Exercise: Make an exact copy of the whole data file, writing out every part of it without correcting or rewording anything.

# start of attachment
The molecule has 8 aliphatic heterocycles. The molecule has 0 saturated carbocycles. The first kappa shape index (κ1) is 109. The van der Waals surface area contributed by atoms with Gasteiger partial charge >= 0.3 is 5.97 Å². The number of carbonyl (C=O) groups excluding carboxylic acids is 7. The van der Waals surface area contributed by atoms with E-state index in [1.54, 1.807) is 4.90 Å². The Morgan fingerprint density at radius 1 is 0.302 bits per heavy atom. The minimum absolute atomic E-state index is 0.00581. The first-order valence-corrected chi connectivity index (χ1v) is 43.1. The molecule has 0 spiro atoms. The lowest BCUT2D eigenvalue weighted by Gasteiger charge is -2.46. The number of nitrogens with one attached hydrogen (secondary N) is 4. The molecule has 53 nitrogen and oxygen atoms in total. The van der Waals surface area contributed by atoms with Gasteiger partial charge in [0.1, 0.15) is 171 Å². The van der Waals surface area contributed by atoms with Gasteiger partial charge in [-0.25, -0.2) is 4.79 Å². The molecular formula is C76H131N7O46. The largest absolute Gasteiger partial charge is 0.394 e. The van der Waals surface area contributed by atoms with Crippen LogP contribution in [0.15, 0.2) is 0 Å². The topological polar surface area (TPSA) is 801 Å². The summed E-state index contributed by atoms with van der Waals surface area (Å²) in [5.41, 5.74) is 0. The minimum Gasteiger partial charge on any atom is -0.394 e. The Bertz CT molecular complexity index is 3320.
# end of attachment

The molecule has 8 aliphatic heterocycles. The molecule has 0 saturated carbocycles. The first kappa shape index (κ1) is 109. The van der Waals surface area contributed by atoms with Gasteiger partial charge >= 0.3 is 5.97 Å². The number of carbonyl (C=O) groups excluding carboxylic acids is 7. The van der Waals surface area contributed by atoms with E-state index in [1.54, 1.807) is 4.90 Å². The Morgan fingerprint density at radius 1 is 0.302 bits per heavy atom. The minimum absolute atomic E-state index is 0.00581. The first-order valence-corrected chi connectivity index (χ1v) is 43.1. The molecule has 0 spiro atoms. The lowest BCUT2D eigenvalue weighted by Gasteiger charge is -2.46. The number of nitrogens with one attached hydrogen (secondary N) is 4. The molecule has 53 nitrogen and oxygen atoms in total. The van der Waals surface area contributed by atoms with Gasteiger partial charge in [0.1, 0.15) is 171 Å². The van der Waals surface area contributed by atoms with Gasteiger partial charge in [-0.25, -0.2) is 4.79 Å². The molecular formula is C76H131N7O46. The largest absolute Gasteiger partial charge is 0.394 e. The van der Waals surface area contributed by atoms with Crippen LogP contribution in [0.15, 0.2) is 0 Å². The topological polar surface area (TPSA) is 801 Å². The summed E-state index contributed by atoms with van der Waals surface area (Å²) in [5.41, 5.74) is 0. The minimum Gasteiger partial charge on any atom is -0.394 e. The Bertz CT molecular complexity index is 3320.